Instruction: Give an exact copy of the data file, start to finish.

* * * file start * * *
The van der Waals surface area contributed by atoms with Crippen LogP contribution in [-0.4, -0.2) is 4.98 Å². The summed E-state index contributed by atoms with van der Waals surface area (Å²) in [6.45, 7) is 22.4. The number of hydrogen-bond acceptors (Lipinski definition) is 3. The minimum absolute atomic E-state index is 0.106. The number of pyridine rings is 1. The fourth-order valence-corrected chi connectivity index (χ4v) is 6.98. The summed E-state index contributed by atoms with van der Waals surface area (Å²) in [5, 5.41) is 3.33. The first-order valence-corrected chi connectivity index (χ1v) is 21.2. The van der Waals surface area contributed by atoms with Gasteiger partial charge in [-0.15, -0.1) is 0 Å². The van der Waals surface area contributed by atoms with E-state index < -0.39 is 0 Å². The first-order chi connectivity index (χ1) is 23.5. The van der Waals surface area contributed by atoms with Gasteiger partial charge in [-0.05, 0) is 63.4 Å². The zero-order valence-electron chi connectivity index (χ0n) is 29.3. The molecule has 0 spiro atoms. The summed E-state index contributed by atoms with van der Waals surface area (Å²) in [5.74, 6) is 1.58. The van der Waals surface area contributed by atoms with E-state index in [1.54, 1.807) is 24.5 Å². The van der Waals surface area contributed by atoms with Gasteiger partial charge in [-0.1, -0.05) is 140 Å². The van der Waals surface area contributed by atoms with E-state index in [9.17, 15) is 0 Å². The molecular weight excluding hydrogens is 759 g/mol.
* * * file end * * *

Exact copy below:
The van der Waals surface area contributed by atoms with Crippen LogP contribution in [-0.4, -0.2) is 4.98 Å². The summed E-state index contributed by atoms with van der Waals surface area (Å²) in [6.45, 7) is 22.4. The number of hydrogen-bond acceptors (Lipinski definition) is 3. The minimum absolute atomic E-state index is 0.106. The number of pyridine rings is 1. The fourth-order valence-corrected chi connectivity index (χ4v) is 6.98. The summed E-state index contributed by atoms with van der Waals surface area (Å²) in [5, 5.41) is 3.33. The first-order valence-corrected chi connectivity index (χ1v) is 21.2. The van der Waals surface area contributed by atoms with Gasteiger partial charge in [-0.15, -0.1) is 0 Å². The van der Waals surface area contributed by atoms with E-state index < -0.39 is 0 Å². The first-order chi connectivity index (χ1) is 23.5. The van der Waals surface area contributed by atoms with Gasteiger partial charge in [-0.05, 0) is 63.4 Å². The zero-order valence-electron chi connectivity index (χ0n) is 29.3. The molecule has 0 spiro atoms. The summed E-state index contributed by atoms with van der Waals surface area (Å²) in [5.74, 6) is 1.58. The van der Waals surface area contributed by atoms with E-state index in [1.54, 1.807) is 24.5 Å². The van der Waals surface area contributed by atoms with Gasteiger partial charge in [-0.1, -0.05) is 140 Å². The van der Waals surface area contributed by atoms with E-state index in [9.17, 15) is 0 Å². The molecular weight excluding hydrogens is 759 g/mol.